Lesson: Data Types

Explore the concept of Data Types and in particular the data types in Java.

Understand Data Types in general and the specific data types available in Java.


As discussed in the previous lesson, variables in Java are typed, that is, we specify what kind of data can be contained in the variable. Java has two categories of data type, primitive types and reference types. Java has eight primitive types. Primitive types are also called value types. Reference types allow you define your own data types (objects). The primitive data types are:

boolean stores only the idea of 'true' or 'false'
int stores a signed integer value 32 bits in size
short stores a signed integer value 16 bits in size
stores a signed integer value 64 bits in size
double stores a high precision decimal number
float stores a lower precision decimal number
byte stores a signed integer value 8 bits in size
char stores a single text symbol 16 bits in size

Primitive data types contain the simple numeric value of the appropriate type. Selecting a data type depends on the type of data you wish to store in a variable and also its numeric range or size. Primitive types default to a value of zero (false for boolean) if not initialized when created. Besides defining the type of data a variable can hold, the type also determines the memory space allocated for the variable. Typically, we only use int, double, float and boolean in robotics. Primitive types can be used in math operatons since the primitives are basicall all numbers.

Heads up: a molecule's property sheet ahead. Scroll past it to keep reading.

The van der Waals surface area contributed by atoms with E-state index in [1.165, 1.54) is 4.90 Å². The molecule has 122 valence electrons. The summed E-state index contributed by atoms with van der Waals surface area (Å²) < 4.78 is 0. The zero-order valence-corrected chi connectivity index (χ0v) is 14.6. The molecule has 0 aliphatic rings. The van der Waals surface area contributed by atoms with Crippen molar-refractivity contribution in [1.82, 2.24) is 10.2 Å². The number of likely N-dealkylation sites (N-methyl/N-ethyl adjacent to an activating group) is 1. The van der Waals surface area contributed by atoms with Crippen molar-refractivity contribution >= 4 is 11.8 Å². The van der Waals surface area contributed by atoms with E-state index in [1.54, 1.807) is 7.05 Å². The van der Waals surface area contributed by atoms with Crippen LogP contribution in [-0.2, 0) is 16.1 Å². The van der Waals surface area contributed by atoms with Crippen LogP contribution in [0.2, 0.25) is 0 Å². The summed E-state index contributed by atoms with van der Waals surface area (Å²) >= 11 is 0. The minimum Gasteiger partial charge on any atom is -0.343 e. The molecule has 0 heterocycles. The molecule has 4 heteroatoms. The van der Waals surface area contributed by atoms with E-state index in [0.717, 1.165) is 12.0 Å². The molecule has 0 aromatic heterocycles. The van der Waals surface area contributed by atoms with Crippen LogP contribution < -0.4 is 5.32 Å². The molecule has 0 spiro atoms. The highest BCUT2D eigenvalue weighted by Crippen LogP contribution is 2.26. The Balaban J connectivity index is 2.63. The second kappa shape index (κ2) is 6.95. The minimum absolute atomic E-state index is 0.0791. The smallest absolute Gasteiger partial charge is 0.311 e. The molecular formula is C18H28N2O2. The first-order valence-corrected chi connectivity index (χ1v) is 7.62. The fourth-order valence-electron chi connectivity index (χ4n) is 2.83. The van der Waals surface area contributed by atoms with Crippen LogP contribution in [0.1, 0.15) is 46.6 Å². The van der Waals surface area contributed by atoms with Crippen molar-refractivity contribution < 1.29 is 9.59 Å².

As you can see, there is some repetition among the types of data different primitives can be used for. In general, int will work for most tasks we have working with whole numbers, and double will work well for any decimal operations. It is possible to do nearly all of your programming without using the different sizes of data. Recall that when creating a variable, Java uses the type to decide how big the memory storage location should be. As should make sense, if you try to take a piece of data stored in a long type and put it into a variable with type int, there will be an error. The same goes for any mismatch of the size limitations of the different primitives.

The Java compiler and JVM will watch for type mismatches, that is, trying to put an incompatible value into a variable, like trying to set an int to a double value like this:  int x = 3.2; The compiler will flag this as an error and at run time this would result in an exception (run time error).

Watch this video for more about variables and data types. Go here, here or here for detailed discussions of each data type.

Reference data types contain references or pointers to more complex data like objects. We will learn more about objects and reference data types a bit later. Reference variables default to a special Java value called null if they are not initialized. For reference variables, which are supposed to point to a more complex data object, null means the variable is not pointing to anything. Normally you cannot use a reference variable in a math expression as objects typically are not single numbers.

Strings of characters (text) are stored in a special object, acting like both a primitive and reference data type. A String contains a list of characters and can be treated somewhat like a primitive data type in that Java supports adding two strings together, which concatenates them into a new single string. Strings also support methods that can be called to perform operations on the string of characters contained in the string. Go here and here for detailed discussions of Strings. Note that a String variable may not be pointing to anything, meaning it is un-initialized or null. A String variable may also point to an actual string object, which happens to contain no characters, which is called an empty or zero length string. Null and empty do not mean the same thing.